Student Blogs & Vlogs | College Study Abroad Programs, IFSA-Butler

Frienship and LONDON!

The week of Amanda’s visit has come and gone, ending with our visit to London Friday through Sunday!  Monday was a really chill, relaxing day, but not entirely of our choosing – it poured all day, and the buses weren’t running their full routes due to the Dublin Marathon…basically, we were stuck at home.   On Tuesday evening, Amanda accompanied me into the city to get registered as a single-semester student by the Garda National Immigration Bureau (GNIB).  I stood in a line for 45 minutes waiting to receive a ticket that would give me my number in the actual line, waiting to meet with a representative to get my registration complete – total insanity.  Thank God Amanda was there with me – she made everything totally bearable.  After about three hours I received my GNIB card, which allows me to travel out of the country (or, more specifically, allows me to reenter the country after outside travel) – 150 euro later, I was free to be on my way.  AHH.  I attempted to introduce Amanda to the Irish drinking scene Tuesday night, but failed pretty miserably: we went to the Student Bar around 10 pm, and found it nearly empty (maybe 20 people inside) – and the lights were on!  We obviously decided to turn around and hang out at home, instead.

Wednesday morning I went into the lab (although Amanda, the technician, was out for the whole week) and did some general cleaning and organization.  Afterwards, Amanda (my friend from home) and I went into the city.  We stopped in at Paul Ryan Woodwinds and picked up my – completely fixed! – oboe.  Thank goodness: I was terrified that it would basically be the equivalent of totaled for a car – just a total loss – but it works like new now!  (Knock on wood…)  After getting my oboe back, Amanda and I wandered around the city for a while before heading back to UCD.

Thursday was really fun – we spent the afternoon visiting two amazing tourist attractions: the Number 29 Georgian House Museum and Kilmainham Gaol.  Number 29 is a restored row house made to look as it would have when a middle-class widow owned it in the late 18th century.  Photographs weren’t allowed inside, which was really sad because it is a tremendously beautiful place!  We missed the introduction film (which encompassed the story of the widow and her children), but the tour guide was very helpful in explaining the details about the house.  Definitely worth the 3 euro entrance fee…Kilmainham Gaol (jail) was another truly amazing site to visit.  I had heard from numerous acquaintances that it is worth the journey (about a 20 minute journey from the bus stop at the River Liffey), so Amanda and I got on bus 79a after lunch.  We had asked the driver how far away the stop for Kilmainham was, and he said 20 minutes; however, the bus stopped about 10 minutes after we had started.  We were sitting on the top of the bus and were unsure of whether that was our stop, but google maps on my phone indicated that we were really close – we went downstairs (while the bus was in motion – a difficult task!) and asked the driver when to get off, and he responded “That was your stop!”  Whoopsies.  Luckily he was in a good mood and stopped the bus right then and there, letting us get off not very far from the original stop; we then commenced the 10 minute walk to the jail.  Interesting sight on the road: a train car.  Yup, you read that right – a train car!  It was on a flatbed truck, being escorted by a “tyre” changing truck and a brigade of Garda officers on motorcycles.   The train car came right down the road we had to walk down (look at the pictures – it’s nuts), stopping traffic everywhere for about six or seven minutes.  Amanda and I just stood and watched for a while – quite a hilarious sight.  A train on a road…I literally could not get over it.  After the train got out of the way, we went into Kilmainham Gaol for a truly fantastic guided tour – Siobhan (pronounced sha-bahn) really knew her stuff and made it a really interesting visit.  Learned all about the Irish revolutionary figures and the insanity that accompanied all the uprisings against the English…very neat presentation.  The jail itself is huge, drafty, and amazing – it was restored in the 1960’s by a group made up entirely of unpaid volunteers (some of whom had previously been prisoners IN the jail!).  It was definitely a worthwhile trip – I might just bring my family there when they visit for Thanksgiving!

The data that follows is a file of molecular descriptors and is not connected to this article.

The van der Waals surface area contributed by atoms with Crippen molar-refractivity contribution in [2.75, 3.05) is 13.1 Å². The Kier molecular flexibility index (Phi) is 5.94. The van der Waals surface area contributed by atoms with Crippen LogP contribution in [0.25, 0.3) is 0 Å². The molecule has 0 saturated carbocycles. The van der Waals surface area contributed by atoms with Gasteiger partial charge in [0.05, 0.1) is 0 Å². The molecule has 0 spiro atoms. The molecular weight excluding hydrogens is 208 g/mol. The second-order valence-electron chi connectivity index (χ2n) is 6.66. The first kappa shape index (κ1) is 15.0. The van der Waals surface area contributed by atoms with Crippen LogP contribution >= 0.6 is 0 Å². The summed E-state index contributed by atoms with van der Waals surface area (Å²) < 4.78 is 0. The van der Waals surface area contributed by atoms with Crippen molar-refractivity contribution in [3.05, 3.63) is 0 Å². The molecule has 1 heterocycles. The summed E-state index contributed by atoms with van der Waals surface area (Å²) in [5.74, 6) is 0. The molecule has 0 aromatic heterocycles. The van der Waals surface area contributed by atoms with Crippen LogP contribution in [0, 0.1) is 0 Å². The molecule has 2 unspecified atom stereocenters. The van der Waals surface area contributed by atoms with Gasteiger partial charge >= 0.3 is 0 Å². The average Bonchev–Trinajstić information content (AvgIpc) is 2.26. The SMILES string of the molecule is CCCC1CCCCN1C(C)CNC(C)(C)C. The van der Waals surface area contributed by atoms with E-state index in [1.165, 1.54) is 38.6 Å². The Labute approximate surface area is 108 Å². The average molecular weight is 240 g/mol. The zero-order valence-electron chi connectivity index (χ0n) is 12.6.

That concluded Amanda’s week in Dublin – Friday was our departure for London!  The morning was a moderate disaster for me – I wanted to do my laundry before leaving.  Not a good plan, as it turned out…the closer laundry room is STILL broken (three weeks later, it has yet to be fixed and we have yet to hear anything about it); however, I didn’t find that out until I walked there with my laundry.  It took a full 25 minutes to get from my room to the laundry room I ended up using, but I still had plenty of time so I figured that’d be fine.  I went back to my room and showered, then returned to the laundry room after 40 minutes to move my clothes into a dryer.  Imagine my surprise when, upon opening the washer, I discovered that the clothes had never rotated – the detergent was un-dissolved and the top half of the clothes were completely dry!  In my frustration, I moved all the clothes into the washing machine directly to the left of this broken one – big mistake!  I managed to put them into the silliest machine alive, which counts every minute as at least 2.  Sometimes three.  Meaning that my 40-minute wash cycle turned into 90 minutes…giving me just over an hour until Amanda and I had planned to be leaving my dorm.  Also, the washing machine that counts wrong also refuses to spin dry clothing – I had to take everything out individually and wring it dry onto the floor (it looked like a lake after, no exaggeration, unfortunately).  Put everything in dryers and returned forty minutes later to remove them…and nothing was dry!  AHH. It was the craziest morning…I ended up just grabbing some clean (although wet) socks and underwear and taking clothes that hadn’t just been put through the wash  – thank God I had some left! – with my to London.  However, Amanda and I got on the Aircoach at around 1 for a 3:30 flight and waltzed our way through the Dublin Airport security (score!), so we ended up having time to grab some food at Butler’s Chocolate Café in the airport before boarding.  Funny side note – they list flights as “boarding” when they want you to start making your way to the gate.  We did NOT know this and ended up hustling to the gate just to find out that we had at least another fifteen minute wait to actually start boarding…which they ended up not announcing, either.  It was quite a little adventure…